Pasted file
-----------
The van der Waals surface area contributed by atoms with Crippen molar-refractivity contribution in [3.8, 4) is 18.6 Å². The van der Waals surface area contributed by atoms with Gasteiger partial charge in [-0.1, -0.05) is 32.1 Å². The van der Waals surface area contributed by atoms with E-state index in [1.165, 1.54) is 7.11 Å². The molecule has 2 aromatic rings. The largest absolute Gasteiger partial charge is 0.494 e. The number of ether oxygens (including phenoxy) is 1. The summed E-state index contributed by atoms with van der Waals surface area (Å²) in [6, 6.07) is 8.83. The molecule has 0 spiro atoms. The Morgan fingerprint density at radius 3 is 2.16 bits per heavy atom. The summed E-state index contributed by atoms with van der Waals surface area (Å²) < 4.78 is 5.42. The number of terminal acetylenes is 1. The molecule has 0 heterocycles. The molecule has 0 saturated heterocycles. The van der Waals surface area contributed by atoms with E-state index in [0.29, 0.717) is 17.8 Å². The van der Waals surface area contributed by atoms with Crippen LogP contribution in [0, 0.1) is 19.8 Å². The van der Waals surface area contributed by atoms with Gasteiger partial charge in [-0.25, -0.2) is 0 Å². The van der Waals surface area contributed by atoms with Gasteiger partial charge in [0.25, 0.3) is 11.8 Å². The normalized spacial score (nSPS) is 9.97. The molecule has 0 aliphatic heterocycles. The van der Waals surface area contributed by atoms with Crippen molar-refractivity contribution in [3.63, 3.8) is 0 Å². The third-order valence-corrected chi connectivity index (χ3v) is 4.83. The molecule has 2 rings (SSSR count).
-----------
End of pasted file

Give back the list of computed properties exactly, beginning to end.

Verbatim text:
The van der Waals surface area contributed by atoms with Crippen molar-refractivity contribution in [3.8, 4) is 18.6 Å². The van der Waals surface area contributed by atoms with Gasteiger partial charge in [-0.1, -0.05) is 32.1 Å². The van der Waals surface area contributed by atoms with E-state index in [1.165, 1.54) is 7.11 Å². The molecule has 2 aromatic rings. The largest absolute Gasteiger partial charge is 0.494 e. The number of ether oxygens (including phenoxy) is 1. The summed E-state index contributed by atoms with van der Waals surface area (Å²) in [6, 6.07) is 8.83. The molecule has 0 spiro atoms. The Morgan fingerprint density at radius 3 is 2.16 bits per heavy atom. The summed E-state index contributed by atoms with van der Waals surface area (Å²) < 4.78 is 5.42. The number of terminal acetylenes is 1. The molecule has 0 heterocycles. The molecule has 0 saturated heterocycles. The van der Waals surface area contributed by atoms with E-state index in [0.29, 0.717) is 17.8 Å². The van der Waals surface area contributed by atoms with Crippen LogP contribution in [0, 0.1) is 19.8 Å². The van der Waals surface area contributed by atoms with Gasteiger partial charge in [-0.25, -0.2) is 0 Å². The van der Waals surface area contributed by atoms with Gasteiger partial charge in [0.25, 0.3) is 11.8 Å². The normalized spacial score (nSPS) is 9.97. The molecule has 0 aliphatic heterocycles. The van der Waals surface area contributed by atoms with Crippen molar-refractivity contribution in [3.63, 3.8) is 0 Å². The third-order valence-corrected chi connectivity index (χ3v) is 4.83. The molecule has 2 rings (SSSR count).